U.S. Congressman is Seeking to Shield Marijuana Research from Feds

Matt Gaetz Medical Marijuana

Florida Rep. Matt Gaetz says that “no one should be afraid to do research on medical cannabis.” 

U.S. Rep. Matt Gaetz (R-FL) has come up with a proposal that would stop the Department of Justice (DOJ) from prosecuting medical marijuana researchers.

“No one should be afraid to do research on medical cannabis,” Gaetz told the Cannabist.

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The proposal by Gaetz is a budget appropriations amendment similar to Rohrabacher-Blumenaeur (previously known as Rohrabacher-Farr) which defunds the DOJ from using any resources to pursue state legal medical marijuana businesses. Rohrabacher-Blumenauer is seen by many as the best protection medical marijuana business owners have from federal intervention.  If the bill by Gaetz, the Consolidated Appropriations Act, is passed, researchers would also receive the same protections that business owners have.

Below is text from the Gaetz proposal:

None of the funds made available under this Act to the Department of Justice may be used to prevent or delay the approval of an application, which complies with all applicable requirements, submitted to the Attorney General to possess, distribute, or manufacture a schedule I controlled substance, including marihuana, for the purposes of conducting research, for a substance that is legal for medicinal use pursuant to State law in Alabama, Alaska…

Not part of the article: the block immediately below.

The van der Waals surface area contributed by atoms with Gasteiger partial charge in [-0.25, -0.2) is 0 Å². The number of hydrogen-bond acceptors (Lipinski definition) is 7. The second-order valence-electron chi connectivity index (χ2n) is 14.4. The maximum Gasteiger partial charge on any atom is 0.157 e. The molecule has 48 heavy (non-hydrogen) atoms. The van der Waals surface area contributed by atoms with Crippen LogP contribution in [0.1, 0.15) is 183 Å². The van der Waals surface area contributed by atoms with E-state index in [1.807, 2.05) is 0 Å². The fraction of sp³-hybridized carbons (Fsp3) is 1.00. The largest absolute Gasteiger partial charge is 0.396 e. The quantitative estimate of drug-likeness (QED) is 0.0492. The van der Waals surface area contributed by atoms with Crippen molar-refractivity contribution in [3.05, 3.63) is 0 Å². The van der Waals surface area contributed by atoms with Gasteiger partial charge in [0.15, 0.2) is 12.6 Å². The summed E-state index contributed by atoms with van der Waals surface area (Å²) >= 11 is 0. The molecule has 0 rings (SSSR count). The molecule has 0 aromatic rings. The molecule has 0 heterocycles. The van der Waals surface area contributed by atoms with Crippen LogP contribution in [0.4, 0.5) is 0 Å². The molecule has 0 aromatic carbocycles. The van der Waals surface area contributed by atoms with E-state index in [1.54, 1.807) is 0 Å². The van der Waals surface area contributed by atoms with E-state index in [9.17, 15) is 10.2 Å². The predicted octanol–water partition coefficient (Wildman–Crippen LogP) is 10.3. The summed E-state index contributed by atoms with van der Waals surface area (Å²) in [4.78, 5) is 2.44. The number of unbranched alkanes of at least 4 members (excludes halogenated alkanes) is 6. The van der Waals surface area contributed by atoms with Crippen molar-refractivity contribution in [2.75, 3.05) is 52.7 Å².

Gaetz knows that the DOJ is not likely to throw their support behind his initiative.

“I don’t think anybody’s waving pompoms for cannabis research over at Justice,” Gaetz said.

Gaetz has a history of supporting medical marijuana reform. In Florida, as a state representative, Gaetz was vocal about legalizing medical marijuana. In April, he introduced federal legislation that sought to shift marijuana from a Schedule I narcotic to a Schedule III.

As the healthcare debate continues to rage on and expensive medications become out of reach for many, research into medical marijuana may be needed more than ever. But it’s hard to ask people to risk federal prosecution to analyze the potential of medical marijuana.

“Today’s universities are concerned that cannabis research would impair hundreds of millions of dollars in federal grants they receive,” he said. “So I figure, if people are legally using cannabis under state law, and over half the states of the country (have medical cannabis laws), maybe we shouldn’t scare people out of researching outcomes.”

Unfortunately, the Rohrabacher-Blumenauer and the Consolidated Appropriations Act have to be approved with each congressional budget. With a looming political fight over raising the debt ceiling, distributing Hurricane Harvey aid, and the overall volatility in Washington D.C., medical marijuana protections are far from a guarantee.

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